Roku's (NASDAQ:ROKU) positioning amid intensifying streaming wars as a neutral and leading platform is paying handsome dividends. As it makes money from taking a share of subscriptions and ads on its platform, revenue is soaring -- both on an absolute basis and on a per-user basis.
Highlighting how well the company is monetizing its platform, Roku's average revenue per user over the trailing 12 months is 40% higher than Netflix's most expensive streaming plan. What's particularly surprising, however, is that current trends indicate there's still plenty of upside left for this metric to move even higher.
Strong ARPU growth
As the industry-leading TV platform, the tech company has established a powerful network effect in which ad-supported and subscription-supported services want their content on Roku; advertisers want to get their ads in front of its engaged audience; Roku can then invest proceeds from user monetization into its platform; and Roku's audience benefits from breadth of content and Roku's ongoing investments. It's a value-creating cycle both for the connected TV ecosystem as a whole and for Roku specifically.
It's no surprise, therefore, that Roku's trailing-12-month average revenue per user (ARPU) is up 30% year over year.
In Roku's third-quarter update, management said its ARPU was $22.58. With 32.3 million active accounts (1.7 million of which were added in Q3 alone), this robust ARPU has helped Roku deliver $633 million in trailing-12-month platform revenue.
The big money is in advertising
While Roku does benefit from subscriptions to third-party streaming services on its platform, advertising is the company's most important growth driver. In fact, monetized ad inventory on its platform more than doubled year over year in Q3 -- a trend that has been consistent with recent quarters.
Looking ahead, Roku believes this is just the beginning when it comes to advertising spending on its platform. Only 3% of TV advertising budgets are currently spent on connected TV, yet connected TV accounts for 29% of U.S. viewing, Roku's general manager of platform business, Scott Rosenberg, noted in Roku's third-quarter earnings call, citing research firm Magna Global.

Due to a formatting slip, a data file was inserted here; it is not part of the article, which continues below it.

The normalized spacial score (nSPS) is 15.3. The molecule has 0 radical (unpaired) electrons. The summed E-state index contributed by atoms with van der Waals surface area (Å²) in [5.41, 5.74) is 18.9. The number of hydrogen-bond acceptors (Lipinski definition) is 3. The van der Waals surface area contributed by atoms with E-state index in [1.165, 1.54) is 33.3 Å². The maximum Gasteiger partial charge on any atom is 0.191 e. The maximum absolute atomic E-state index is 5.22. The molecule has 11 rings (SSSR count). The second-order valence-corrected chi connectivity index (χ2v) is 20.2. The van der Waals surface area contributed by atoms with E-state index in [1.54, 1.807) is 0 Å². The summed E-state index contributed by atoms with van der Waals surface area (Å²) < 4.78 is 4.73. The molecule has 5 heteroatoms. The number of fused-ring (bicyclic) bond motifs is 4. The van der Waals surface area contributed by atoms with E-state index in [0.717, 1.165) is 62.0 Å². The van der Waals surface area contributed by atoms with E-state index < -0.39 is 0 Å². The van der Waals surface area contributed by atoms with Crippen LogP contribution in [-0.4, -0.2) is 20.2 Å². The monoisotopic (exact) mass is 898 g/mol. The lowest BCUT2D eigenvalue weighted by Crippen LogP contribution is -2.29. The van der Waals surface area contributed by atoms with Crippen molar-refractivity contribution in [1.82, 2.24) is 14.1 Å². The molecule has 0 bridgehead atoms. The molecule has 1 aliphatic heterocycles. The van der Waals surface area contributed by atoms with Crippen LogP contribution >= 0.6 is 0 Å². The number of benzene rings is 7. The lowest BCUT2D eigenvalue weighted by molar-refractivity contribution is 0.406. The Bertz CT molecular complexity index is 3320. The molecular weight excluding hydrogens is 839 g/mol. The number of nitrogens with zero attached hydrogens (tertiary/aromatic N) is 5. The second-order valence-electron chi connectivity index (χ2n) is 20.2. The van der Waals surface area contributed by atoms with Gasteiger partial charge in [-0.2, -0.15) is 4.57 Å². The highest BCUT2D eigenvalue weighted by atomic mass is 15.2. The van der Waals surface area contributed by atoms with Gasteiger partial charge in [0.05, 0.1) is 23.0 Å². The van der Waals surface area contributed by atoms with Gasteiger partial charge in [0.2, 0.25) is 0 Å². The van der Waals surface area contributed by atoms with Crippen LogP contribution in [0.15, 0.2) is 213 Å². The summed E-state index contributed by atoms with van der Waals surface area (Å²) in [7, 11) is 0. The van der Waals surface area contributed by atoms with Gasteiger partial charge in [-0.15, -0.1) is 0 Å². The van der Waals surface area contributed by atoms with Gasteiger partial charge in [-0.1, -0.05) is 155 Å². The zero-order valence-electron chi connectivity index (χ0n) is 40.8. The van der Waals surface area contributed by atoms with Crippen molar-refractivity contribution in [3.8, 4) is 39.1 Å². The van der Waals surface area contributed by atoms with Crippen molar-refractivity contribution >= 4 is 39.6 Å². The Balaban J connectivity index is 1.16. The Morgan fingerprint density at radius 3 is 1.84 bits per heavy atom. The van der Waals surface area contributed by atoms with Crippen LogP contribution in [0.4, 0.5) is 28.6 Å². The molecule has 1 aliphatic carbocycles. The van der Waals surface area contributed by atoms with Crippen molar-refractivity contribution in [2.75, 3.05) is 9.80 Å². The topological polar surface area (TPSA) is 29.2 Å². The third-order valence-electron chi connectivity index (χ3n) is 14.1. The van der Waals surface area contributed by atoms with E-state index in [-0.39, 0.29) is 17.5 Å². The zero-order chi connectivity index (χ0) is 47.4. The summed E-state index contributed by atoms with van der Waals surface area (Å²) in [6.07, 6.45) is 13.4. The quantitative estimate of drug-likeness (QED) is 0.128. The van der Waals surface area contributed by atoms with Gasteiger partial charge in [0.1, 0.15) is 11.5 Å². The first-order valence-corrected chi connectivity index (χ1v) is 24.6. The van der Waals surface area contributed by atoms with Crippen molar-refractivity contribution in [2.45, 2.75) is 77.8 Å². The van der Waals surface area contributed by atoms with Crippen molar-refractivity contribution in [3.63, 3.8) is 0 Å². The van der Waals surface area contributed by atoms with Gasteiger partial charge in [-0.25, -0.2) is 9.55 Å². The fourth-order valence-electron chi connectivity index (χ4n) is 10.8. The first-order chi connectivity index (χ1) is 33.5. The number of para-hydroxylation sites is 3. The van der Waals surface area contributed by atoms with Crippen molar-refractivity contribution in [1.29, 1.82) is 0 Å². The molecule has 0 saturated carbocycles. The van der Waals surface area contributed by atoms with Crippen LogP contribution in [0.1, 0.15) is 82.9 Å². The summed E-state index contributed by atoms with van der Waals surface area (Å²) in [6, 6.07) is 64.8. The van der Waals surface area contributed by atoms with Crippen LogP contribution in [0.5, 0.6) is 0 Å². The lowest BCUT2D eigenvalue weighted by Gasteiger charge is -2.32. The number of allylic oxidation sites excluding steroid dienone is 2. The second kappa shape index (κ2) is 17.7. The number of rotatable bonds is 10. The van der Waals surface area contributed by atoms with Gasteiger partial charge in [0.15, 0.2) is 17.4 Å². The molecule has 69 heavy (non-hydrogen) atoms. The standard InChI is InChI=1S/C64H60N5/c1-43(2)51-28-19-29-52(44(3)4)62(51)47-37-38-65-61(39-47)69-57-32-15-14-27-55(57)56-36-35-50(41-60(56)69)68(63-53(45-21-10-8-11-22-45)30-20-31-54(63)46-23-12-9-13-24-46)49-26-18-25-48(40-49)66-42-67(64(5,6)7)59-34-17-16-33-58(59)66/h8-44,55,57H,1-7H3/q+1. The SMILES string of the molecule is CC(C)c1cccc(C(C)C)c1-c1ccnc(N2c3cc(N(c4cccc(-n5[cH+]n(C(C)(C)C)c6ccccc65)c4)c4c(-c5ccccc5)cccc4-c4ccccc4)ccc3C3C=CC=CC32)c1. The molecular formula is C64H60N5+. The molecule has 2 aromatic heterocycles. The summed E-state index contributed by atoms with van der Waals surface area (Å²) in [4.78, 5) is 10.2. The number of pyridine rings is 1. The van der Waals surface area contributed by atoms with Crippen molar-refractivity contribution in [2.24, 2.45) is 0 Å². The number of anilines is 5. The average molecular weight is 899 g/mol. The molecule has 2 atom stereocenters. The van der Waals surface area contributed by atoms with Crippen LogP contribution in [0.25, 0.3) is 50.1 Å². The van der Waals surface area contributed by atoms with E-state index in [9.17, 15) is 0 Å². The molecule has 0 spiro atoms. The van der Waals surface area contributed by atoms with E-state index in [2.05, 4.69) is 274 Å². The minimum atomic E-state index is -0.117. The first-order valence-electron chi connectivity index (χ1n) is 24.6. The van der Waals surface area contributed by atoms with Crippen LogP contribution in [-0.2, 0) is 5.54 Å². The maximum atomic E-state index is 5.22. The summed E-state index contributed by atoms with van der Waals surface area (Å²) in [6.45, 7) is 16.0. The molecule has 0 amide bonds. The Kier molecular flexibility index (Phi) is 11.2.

Will new subscription-based streaming services hurt Roku?
But if the big money is made in advertising, will the launch of two new major subscription-based streaming services in November -- Apple's Apple TV+ and Walt Disney's Disney+ -- hurt Roku by taking viewing time away from ad-supported content?
Management asserted this wouldn't be the case in the company's earnings call. "Overall, we're excited about the launch of all the new services coming to the industry and to our platform," said Roku CEO Anthony Wood. "[E]ngagement on our platform is very good for us. They're going to increase the interest in viewership moving from traditional TV to streaming."
Of course, Roku has ways to monetize both subscriptions and advertising on its platform. But over the long haul, the big driver to watch will be the shift of the $70+ billion U.S. annual advertising spending away from traditional TV to connected TV.
That $22.58 per user might already seem like a big figure. But Roku's average revenue per user looks poised to climb significantly higher in the coming years as the company's engaged user base continues to attract investment from streaming services and advertisers.